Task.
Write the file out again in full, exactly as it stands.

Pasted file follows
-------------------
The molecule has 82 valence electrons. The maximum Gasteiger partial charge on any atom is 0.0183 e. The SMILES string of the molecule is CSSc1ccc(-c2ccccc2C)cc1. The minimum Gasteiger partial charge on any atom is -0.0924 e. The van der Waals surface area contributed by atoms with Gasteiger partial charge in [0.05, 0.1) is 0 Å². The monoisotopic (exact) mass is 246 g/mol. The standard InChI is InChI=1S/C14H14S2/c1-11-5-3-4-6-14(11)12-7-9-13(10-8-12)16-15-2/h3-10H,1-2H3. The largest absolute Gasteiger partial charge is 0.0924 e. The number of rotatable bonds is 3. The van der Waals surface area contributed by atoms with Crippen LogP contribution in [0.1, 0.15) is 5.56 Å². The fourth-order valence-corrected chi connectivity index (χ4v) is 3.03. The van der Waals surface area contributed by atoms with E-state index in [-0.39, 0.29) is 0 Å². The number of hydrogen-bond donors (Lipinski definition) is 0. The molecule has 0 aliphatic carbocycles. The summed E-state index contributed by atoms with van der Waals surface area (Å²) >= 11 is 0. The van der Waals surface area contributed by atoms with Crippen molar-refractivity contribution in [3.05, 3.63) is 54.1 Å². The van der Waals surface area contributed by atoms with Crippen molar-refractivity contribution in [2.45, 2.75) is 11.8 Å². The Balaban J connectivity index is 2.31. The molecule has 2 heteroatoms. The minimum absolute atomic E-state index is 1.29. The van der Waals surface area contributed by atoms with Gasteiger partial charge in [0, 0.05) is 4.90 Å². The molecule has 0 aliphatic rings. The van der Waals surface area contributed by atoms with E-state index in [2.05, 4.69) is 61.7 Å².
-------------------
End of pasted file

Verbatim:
The molecule has 82 valence electrons. The maximum Gasteiger partial charge on any atom is 0.0183 e. The SMILES string of the molecule is CSSc1ccc(-c2ccccc2C)cc1. The minimum Gasteiger partial charge on any atom is -0.0924 e. The van der Waals surface area contributed by atoms with Gasteiger partial charge in [0.05, 0.1) is 0 Å². The monoisotopic (exact) mass is 246 g/mol. The standard InChI is InChI=1S/C14H14S2/c1-11-5-3-4-6-14(11)12-7-9-13(10-8-12)16-15-2/h3-10H,1-2H3. The largest absolute Gasteiger partial charge is 0.0924 e. The number of rotatable bonds is 3. The van der Waals surface area contributed by atoms with Crippen LogP contribution in [0.1, 0.15) is 5.56 Å². The fourth-order valence-corrected chi connectivity index (χ4v) is 3.03. The van der Waals surface area contributed by atoms with E-state index in [-0.39, 0.29) is 0 Å². The number of hydrogen-bond donors (Lipinski definition) is 0. The molecule has 0 aliphatic carbocycles. The summed E-state index contributed by atoms with van der Waals surface area (Å²) >= 11 is 0. The van der Waals surface area contributed by atoms with Crippen molar-refractivity contribution in [3.05, 3.63) is 54.1 Å². The van der Waals surface area contributed by atoms with Crippen molar-refractivity contribution in [2.45, 2.75) is 11.8 Å². The Balaban J connectivity index is 2.31. The molecule has 2 heteroatoms. The minimum absolute atomic E-state index is 1.29. The van der Waals surface area contributed by atoms with Gasteiger partial charge in [0, 0.05) is 4.90 Å². The molecule has 0 aliphatic rings. The van der Waals surface area contributed by atoms with E-state index in [2.05, 4.69) is 61.7 Å².